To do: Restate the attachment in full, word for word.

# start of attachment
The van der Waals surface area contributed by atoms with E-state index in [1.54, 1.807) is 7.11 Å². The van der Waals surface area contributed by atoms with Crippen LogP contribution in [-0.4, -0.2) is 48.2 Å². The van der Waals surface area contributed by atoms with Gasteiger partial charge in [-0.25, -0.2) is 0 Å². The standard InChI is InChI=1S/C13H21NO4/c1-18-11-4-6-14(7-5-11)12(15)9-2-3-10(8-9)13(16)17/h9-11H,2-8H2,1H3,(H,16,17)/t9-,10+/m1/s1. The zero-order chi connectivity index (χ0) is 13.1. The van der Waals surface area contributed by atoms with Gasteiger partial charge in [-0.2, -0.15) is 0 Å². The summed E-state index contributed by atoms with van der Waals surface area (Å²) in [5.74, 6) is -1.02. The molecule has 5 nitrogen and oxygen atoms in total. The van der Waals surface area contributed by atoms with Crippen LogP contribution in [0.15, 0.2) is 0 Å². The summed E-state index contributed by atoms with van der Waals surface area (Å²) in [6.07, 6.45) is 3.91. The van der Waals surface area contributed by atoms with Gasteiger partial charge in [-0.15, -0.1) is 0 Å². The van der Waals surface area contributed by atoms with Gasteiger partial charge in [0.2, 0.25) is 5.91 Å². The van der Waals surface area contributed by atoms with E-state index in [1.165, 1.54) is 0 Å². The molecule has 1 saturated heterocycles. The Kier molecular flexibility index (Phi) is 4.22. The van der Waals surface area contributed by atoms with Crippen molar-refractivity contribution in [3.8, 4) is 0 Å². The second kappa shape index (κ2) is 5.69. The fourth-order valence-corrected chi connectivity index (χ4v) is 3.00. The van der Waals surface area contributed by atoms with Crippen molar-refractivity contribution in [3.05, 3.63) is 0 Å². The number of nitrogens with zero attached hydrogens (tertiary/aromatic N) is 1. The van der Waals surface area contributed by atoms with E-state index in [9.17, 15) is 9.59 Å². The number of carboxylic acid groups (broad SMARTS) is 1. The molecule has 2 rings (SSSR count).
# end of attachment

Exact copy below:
The van der Waals surface area contributed by atoms with E-state index in [1.54, 1.807) is 7.11 Å². The van der Waals surface area contributed by atoms with Crippen LogP contribution in [-0.4, -0.2) is 48.2 Å². The van der Waals surface area contributed by atoms with Gasteiger partial charge in [-0.25, -0.2) is 0 Å². The standard InChI is InChI=1S/C13H21NO4/c1-18-11-4-6-14(7-5-11)12(15)9-2-3-10(8-9)13(16)17/h9-11H,2-8H2,1H3,(H,16,17)/t9-,10+/m1/s1. The zero-order chi connectivity index (χ0) is 13.1. The van der Waals surface area contributed by atoms with Gasteiger partial charge in [-0.2, -0.15) is 0 Å². The summed E-state index contributed by atoms with van der Waals surface area (Å²) in [5.74, 6) is -1.02. The molecule has 5 nitrogen and oxygen atoms in total. The van der Waals surface area contributed by atoms with Crippen LogP contribution in [0.15, 0.2) is 0 Å². The summed E-state index contributed by atoms with van der Waals surface area (Å²) in [6.07, 6.45) is 3.91. The van der Waals surface area contributed by atoms with Gasteiger partial charge in [-0.15, -0.1) is 0 Å². The van der Waals surface area contributed by atoms with Gasteiger partial charge in [0.2, 0.25) is 5.91 Å². The van der Waals surface area contributed by atoms with E-state index in [1.165, 1.54) is 0 Å². The molecule has 1 saturated heterocycles. The Kier molecular flexibility index (Phi) is 4.22. The van der Waals surface area contributed by atoms with Crippen molar-refractivity contribution in [3.8, 4) is 0 Å². The second kappa shape index (κ2) is 5.69. The fourth-order valence-corrected chi connectivity index (χ4v) is 3.00. The van der Waals surface area contributed by atoms with Crippen molar-refractivity contribution in [3.05, 3.63) is 0 Å². The number of nitrogens with zero attached hydrogens (tertiary/aromatic N) is 1. The van der Waals surface area contributed by atoms with E-state index in [9.17, 15) is 9.59 Å². The number of carboxylic acid groups (broad SMARTS) is 1. The molecule has 2 rings (SSSR count).